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Stroke patients tend to ignore symptoms and delay treatment

15 September, 2009

Research has found 70 per cent of stroke patients and 46 per cent of bystanders did not recognise stroke at the onset of symptoms, and 85 per cent did not call an ambulance immediately, risking death or severe disability from stroke.

“Early assessment in hospital is critical,” said National Stroke Foundation Medical Director Professor Chris Bladin who was involved in the research. “There are effective treatments for stroke including the clot busting drug tPA, anticoagulants and surgery but the time window available to prevent brain death is extremely short.”

Over a quarter of research participants chose to ignore or monitor symptoms and half did not arrive at hospital until five and a half hours after the onset of symptoms.

This is alarming says the National Stroke Foundation because of how quickly brain cells die in the part of the brain affected by the stroke (1.9 million neurons every minute).

Professor of Neurology, Jeffery Saver from University of California calculated a piece of the brain the size of a pea dies every 12 minutes unless quick treatment is given, as published in Stroke.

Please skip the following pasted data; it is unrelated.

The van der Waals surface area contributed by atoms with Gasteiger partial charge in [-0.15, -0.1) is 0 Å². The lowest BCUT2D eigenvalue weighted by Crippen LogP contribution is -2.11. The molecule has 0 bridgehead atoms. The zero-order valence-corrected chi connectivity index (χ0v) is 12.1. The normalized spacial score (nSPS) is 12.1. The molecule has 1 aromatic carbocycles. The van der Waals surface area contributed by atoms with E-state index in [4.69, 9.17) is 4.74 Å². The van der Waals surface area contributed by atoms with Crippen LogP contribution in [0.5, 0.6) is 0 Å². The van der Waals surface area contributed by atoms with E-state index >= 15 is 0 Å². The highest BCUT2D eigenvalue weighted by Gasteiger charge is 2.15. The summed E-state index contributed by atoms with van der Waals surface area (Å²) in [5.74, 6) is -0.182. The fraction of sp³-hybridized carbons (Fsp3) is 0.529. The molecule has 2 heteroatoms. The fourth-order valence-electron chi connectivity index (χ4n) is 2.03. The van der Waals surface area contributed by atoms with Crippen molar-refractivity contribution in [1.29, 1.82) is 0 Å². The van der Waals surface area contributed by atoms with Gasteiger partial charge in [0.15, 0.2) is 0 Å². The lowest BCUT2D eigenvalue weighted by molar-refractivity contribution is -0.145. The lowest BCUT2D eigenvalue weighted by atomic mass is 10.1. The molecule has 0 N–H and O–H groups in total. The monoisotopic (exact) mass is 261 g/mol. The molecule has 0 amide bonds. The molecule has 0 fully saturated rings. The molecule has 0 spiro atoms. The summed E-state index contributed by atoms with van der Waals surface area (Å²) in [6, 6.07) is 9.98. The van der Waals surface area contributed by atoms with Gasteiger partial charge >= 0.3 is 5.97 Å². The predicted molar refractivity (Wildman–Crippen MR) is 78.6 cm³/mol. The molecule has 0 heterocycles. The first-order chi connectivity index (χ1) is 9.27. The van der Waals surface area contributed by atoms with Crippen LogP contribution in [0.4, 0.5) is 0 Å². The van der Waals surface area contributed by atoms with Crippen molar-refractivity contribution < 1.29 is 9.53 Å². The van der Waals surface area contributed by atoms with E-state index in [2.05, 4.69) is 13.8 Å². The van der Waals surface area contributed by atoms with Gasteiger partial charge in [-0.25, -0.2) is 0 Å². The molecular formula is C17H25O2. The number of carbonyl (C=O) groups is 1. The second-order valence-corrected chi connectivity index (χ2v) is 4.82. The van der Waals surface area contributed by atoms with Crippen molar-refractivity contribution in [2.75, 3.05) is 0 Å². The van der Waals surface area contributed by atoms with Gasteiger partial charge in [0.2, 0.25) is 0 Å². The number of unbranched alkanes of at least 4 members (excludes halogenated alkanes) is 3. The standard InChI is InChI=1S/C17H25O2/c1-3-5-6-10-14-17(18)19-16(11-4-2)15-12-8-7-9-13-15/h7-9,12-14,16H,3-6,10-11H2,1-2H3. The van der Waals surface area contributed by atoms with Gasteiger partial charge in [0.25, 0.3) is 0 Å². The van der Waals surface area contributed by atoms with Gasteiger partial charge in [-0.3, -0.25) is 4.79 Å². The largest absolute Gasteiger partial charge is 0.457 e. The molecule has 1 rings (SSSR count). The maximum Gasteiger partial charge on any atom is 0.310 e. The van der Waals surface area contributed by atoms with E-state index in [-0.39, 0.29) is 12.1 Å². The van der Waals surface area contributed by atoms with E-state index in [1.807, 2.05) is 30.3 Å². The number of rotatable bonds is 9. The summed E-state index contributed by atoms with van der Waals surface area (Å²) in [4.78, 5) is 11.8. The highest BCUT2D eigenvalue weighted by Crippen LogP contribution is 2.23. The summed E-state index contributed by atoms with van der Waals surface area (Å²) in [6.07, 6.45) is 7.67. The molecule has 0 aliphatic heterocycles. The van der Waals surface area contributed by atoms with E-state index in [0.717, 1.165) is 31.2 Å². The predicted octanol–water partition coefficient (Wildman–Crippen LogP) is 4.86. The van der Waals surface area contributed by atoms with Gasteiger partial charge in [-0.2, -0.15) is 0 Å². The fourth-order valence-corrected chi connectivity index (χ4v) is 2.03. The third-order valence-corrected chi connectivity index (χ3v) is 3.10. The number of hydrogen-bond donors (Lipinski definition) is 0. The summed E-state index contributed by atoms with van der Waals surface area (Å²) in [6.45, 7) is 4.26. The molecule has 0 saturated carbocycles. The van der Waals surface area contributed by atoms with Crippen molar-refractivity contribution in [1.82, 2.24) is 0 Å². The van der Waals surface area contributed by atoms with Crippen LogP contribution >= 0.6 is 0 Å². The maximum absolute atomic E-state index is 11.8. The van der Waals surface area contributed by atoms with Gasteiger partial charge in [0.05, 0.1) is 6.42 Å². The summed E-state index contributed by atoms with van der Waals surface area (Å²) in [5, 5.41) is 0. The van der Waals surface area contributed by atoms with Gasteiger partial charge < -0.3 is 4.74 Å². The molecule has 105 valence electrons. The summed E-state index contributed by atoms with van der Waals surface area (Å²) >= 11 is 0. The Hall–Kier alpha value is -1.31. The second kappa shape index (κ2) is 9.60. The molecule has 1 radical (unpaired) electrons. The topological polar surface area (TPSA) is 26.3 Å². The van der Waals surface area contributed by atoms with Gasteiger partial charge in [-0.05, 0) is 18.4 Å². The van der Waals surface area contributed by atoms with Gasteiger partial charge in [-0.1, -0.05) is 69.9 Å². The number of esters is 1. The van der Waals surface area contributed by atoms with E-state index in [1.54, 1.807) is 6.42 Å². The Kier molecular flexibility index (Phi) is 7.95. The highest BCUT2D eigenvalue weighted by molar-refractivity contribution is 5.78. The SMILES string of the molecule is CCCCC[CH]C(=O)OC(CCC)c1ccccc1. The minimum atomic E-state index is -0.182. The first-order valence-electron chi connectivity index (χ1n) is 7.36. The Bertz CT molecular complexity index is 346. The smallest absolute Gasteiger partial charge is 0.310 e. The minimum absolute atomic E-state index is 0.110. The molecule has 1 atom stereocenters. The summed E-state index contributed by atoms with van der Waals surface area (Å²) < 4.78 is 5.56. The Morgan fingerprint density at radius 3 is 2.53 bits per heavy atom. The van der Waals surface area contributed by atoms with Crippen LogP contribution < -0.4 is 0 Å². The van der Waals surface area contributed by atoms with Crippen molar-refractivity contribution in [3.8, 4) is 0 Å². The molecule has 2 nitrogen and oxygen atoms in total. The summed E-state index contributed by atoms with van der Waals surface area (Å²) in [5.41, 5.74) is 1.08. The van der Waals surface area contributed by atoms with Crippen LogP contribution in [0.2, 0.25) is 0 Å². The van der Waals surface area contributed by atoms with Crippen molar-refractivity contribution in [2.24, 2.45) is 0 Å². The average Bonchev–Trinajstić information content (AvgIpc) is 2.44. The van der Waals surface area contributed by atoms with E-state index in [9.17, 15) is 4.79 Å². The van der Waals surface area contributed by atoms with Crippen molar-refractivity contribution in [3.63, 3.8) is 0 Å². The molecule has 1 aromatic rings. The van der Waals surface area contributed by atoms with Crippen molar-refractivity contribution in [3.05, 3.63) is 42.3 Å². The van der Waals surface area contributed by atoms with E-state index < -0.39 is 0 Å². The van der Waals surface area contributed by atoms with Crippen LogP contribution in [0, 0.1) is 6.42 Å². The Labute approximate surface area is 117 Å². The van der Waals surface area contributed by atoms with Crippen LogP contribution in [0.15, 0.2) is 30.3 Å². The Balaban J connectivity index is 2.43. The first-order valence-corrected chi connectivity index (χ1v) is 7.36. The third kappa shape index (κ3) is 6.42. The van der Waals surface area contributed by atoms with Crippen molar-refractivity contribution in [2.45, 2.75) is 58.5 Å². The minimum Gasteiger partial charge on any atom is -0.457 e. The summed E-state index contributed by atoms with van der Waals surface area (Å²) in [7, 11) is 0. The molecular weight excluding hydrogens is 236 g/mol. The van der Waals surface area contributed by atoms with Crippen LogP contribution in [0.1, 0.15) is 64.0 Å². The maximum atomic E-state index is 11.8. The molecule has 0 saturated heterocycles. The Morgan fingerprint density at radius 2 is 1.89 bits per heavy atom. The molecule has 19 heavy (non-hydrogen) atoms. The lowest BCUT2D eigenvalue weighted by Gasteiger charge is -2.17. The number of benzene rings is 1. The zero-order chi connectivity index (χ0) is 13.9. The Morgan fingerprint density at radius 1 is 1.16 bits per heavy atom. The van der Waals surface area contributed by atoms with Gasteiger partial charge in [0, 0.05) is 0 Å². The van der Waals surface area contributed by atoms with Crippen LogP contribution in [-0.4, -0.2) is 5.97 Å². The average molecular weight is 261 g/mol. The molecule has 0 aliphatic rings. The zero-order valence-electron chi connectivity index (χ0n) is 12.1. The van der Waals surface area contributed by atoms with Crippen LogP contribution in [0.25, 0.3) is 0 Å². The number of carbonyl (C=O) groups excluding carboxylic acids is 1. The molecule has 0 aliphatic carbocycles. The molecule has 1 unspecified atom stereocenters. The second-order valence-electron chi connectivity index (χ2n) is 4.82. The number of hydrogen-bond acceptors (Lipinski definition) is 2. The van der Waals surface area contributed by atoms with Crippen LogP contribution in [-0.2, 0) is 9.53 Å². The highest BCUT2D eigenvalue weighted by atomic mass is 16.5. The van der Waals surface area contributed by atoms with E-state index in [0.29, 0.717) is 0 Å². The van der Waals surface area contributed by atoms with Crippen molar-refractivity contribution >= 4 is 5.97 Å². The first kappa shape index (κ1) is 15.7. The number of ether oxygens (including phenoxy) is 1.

Stroke is Australia's second biggest killer and a leading cause of disability. A stroke happens in Australia every 10 minutes and can affect anyone of any age at any time.

To help all Australians recognise the signs of stroke and call 000 (triple zero) straight away, the National Stroke Foundation is launching a new FAST campaign which includes pictures showing how the signs may appear. The campaign is being launched as part of National Stroke Week (14-20 September).

“This research clearly shows the need to educate people that when stroke symptoms begin, time lost can be brain lost,” said Dr Erin Lalor, National Stroke Foundation Chief Executive.

“Everyone needs to know how to recognise a stroke because in most cases witnesses are better able to think fast and act FAST on behalf of the person experiencing stroke symptoms – by calling 000 at the first signs of stroke they could help save a life.”

F.A.S.T. stands for Face, Arms, Speech and Time. The FAST test involves asking three simple questions:
  • Face – Check their face. Has their mouth drooped?
  • Arms – Can they lift both arms?
  • Speech – Is their speech slurred? Do they understand you?
  • Time – Time is critical. If you see any of these signs call 000 immediately
The Stroke Foundation believes the new campaign will help people of all ages and abilities including children, older people, stroke survivors and people with literacy issues and intellectual disabilities to remember the signs of stroke and the FAST test. The FAST campaign is supported in Victoria by the State Government.

The research, led by Janet Bray, was conducted at Box Hill and Maroondah Hospitals for
Monash and Deakin Universities. It involved in-depth interviews with 100 stroke patients and 70 bystanders and abstracts have been published in the International Journal of Stroke.

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